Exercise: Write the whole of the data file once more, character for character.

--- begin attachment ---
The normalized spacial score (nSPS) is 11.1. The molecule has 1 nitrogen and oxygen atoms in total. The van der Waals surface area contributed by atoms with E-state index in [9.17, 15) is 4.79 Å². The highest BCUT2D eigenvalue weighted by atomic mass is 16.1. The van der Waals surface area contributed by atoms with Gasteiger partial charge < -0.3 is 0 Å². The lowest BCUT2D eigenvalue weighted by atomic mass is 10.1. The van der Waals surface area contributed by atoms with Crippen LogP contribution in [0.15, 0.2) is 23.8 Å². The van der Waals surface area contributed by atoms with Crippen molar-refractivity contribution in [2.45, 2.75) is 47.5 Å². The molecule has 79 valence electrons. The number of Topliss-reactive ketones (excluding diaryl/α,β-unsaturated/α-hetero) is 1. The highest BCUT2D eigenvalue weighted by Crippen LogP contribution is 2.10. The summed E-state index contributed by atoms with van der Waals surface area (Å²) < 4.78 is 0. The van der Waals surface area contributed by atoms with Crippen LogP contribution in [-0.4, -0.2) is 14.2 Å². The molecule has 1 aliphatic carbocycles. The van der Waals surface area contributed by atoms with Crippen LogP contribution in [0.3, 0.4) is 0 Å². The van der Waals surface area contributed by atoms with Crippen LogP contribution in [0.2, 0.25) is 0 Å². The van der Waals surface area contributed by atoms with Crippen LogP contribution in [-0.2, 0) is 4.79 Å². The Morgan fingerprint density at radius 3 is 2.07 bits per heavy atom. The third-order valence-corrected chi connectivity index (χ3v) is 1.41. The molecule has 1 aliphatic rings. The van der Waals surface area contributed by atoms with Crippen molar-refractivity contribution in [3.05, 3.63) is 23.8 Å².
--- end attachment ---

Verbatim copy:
The normalized spacial score (nSPS) is 11.1. The molecule has 1 nitrogen and oxygen atoms in total. The van der Waals surface area contributed by atoms with E-state index in [9.17, 15) is 4.79 Å². The highest BCUT2D eigenvalue weighted by atomic mass is 16.1. The van der Waals surface area contributed by atoms with Gasteiger partial charge < -0.3 is 0 Å². The lowest BCUT2D eigenvalue weighted by atomic mass is 10.1. The van der Waals surface area contributed by atoms with Crippen LogP contribution in [0.15, 0.2) is 23.8 Å². The van der Waals surface area contributed by atoms with Crippen molar-refractivity contribution in [2.45, 2.75) is 47.5 Å². The molecule has 79 valence electrons. The number of Topliss-reactive ketones (excluding diaryl/α,β-unsaturated/α-hetero) is 1. The highest BCUT2D eigenvalue weighted by Crippen LogP contribution is 2.10. The summed E-state index contributed by atoms with van der Waals surface area (Å²) < 4.78 is 0. The van der Waals surface area contributed by atoms with Crippen LogP contribution in [-0.4, -0.2) is 14.2 Å². The molecule has 1 aliphatic carbocycles. The van der Waals surface area contributed by atoms with Crippen LogP contribution in [0.3, 0.4) is 0 Å². The van der Waals surface area contributed by atoms with Crippen LogP contribution in [0.2, 0.25) is 0 Å². The van der Waals surface area contributed by atoms with Crippen LogP contribution in [-0.2, 0) is 4.79 Å². The Morgan fingerprint density at radius 3 is 2.07 bits per heavy atom. The third-order valence-corrected chi connectivity index (χ3v) is 1.41. The molecule has 1 aliphatic rings. The van der Waals surface area contributed by atoms with Crippen molar-refractivity contribution in [3.05, 3.63) is 23.8 Å².